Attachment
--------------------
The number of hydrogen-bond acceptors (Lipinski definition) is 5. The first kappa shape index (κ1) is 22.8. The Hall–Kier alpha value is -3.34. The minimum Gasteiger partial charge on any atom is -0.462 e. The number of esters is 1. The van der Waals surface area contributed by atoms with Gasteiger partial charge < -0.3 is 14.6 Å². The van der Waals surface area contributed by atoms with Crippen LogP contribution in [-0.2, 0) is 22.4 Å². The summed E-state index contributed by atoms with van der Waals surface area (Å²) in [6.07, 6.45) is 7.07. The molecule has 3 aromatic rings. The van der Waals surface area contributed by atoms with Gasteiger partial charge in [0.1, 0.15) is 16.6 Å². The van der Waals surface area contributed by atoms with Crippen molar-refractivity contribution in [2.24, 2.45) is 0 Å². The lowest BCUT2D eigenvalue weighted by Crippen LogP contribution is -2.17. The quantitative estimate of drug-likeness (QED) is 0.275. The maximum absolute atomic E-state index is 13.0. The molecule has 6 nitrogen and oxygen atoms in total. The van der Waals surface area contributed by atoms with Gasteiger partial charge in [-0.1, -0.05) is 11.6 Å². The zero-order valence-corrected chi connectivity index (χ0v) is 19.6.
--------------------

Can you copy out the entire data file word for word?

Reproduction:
The number of hydrogen-bond acceptors (Lipinski definition) is 5. The first kappa shape index (κ1) is 22.8. The Hall–Kier alpha value is -3.34. The minimum Gasteiger partial charge on any atom is -0.462 e. The number of esters is 1. The van der Waals surface area contributed by atoms with Gasteiger partial charge < -0.3 is 14.6 Å². The van der Waals surface area contributed by atoms with Crippen LogP contribution in [-0.2, 0) is 22.4 Å². The summed E-state index contributed by atoms with van der Waals surface area (Å²) in [6.07, 6.45) is 7.07. The molecule has 3 aromatic rings. The van der Waals surface area contributed by atoms with Gasteiger partial charge in [0.1, 0.15) is 16.6 Å². The van der Waals surface area contributed by atoms with Crippen molar-refractivity contribution in [2.24, 2.45) is 0 Å². The lowest BCUT2D eigenvalue weighted by Crippen LogP contribution is -2.17. The quantitative estimate of drug-likeness (QED) is 0.275. The maximum absolute atomic E-state index is 13.0. The molecule has 6 nitrogen and oxygen atoms in total. The van der Waals surface area contributed by atoms with Gasteiger partial charge in [-0.1, -0.05) is 11.6 Å². The zero-order valence-corrected chi connectivity index (χ0v) is 19.6.